To twist and manipulate words is a surefire way to have power. For example, if you can turn a phrase, show your education, and roll off complex sentences that seem like spoken word poetry, then people will listen. You have proven your authority through how well you speak. If you can master conventional phrases, whip grammar, use interesting diction, and appeal to your listener, then you can give a speech that will move millions.
I like looking at grammar as a practical, everyday exercise to take control over the power in our own speech and writing. "Incorrect grammar" is usually us twisting and manipulating our words in a powerful----albeit not professional---way. My job is to show you how to have power in the academic setting, decode the grammatical puzzles of complicated sentences, and impress future professors by giving you the grammatical tools for you to express your own voice in academically suitable ways.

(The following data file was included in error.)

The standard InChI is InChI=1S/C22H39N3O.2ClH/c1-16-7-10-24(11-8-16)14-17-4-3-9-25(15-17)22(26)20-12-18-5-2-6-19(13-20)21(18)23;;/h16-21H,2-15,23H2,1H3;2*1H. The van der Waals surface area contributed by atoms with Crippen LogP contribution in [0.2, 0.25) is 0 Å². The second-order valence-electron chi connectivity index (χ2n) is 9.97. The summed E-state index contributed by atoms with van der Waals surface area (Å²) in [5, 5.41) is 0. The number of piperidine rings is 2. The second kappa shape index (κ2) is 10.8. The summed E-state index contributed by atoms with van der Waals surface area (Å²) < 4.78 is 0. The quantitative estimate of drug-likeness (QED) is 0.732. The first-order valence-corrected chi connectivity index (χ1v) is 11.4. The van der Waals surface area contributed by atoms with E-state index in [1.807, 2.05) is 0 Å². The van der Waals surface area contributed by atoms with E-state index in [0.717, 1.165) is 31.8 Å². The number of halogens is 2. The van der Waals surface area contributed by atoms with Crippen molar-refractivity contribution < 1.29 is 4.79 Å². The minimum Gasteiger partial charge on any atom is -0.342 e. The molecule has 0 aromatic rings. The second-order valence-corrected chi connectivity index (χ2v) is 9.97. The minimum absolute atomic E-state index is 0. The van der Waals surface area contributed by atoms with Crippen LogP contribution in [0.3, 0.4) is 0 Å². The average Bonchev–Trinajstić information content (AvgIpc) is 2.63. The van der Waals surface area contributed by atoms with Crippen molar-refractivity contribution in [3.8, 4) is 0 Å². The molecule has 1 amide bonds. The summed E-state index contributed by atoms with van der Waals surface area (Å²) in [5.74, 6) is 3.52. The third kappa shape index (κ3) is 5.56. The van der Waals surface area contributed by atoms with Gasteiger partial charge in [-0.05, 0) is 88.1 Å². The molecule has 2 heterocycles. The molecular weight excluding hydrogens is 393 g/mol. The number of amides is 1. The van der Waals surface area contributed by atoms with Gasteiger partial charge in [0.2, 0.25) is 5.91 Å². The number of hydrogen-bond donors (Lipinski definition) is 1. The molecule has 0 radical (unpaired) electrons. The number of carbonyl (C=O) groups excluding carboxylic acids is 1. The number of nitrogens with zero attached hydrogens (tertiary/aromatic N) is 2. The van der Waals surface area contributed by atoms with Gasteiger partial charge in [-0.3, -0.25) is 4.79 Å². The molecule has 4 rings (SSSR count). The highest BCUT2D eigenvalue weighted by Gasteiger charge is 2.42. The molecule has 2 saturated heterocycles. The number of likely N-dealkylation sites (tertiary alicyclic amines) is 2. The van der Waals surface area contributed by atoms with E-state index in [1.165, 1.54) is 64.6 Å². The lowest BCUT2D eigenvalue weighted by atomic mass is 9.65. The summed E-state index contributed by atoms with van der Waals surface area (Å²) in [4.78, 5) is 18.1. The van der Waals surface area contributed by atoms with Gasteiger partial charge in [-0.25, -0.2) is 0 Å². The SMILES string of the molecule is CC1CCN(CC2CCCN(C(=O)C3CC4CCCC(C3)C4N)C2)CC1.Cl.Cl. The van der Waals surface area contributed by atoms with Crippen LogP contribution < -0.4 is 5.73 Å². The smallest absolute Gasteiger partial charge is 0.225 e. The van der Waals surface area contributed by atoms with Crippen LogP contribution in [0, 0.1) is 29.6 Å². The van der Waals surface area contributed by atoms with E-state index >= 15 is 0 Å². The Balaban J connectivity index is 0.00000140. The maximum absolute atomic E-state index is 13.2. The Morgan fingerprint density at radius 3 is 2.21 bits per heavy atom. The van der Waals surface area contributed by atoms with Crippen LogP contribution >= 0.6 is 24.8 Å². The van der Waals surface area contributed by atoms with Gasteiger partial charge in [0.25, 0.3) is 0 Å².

Personally, my biggest focuses are 1) making sure commas are used correctly, 2) listing our points in groups of three to empower our arguments through parallel structure, and 3) structuring our sentences for the best syntax. Simply, I want to strengthen your writing to help you express your voice. This requires grammar, or in other words, the underlying rules for our language and the biggest key to success and power.
"Grammar, which knows how to control even kings." - Moliere
"Grammar is a piano I play by ear. I only know its power." - Joan Didion
Comics by David Rickert
Parts of Speech
Grammar in Popular Culture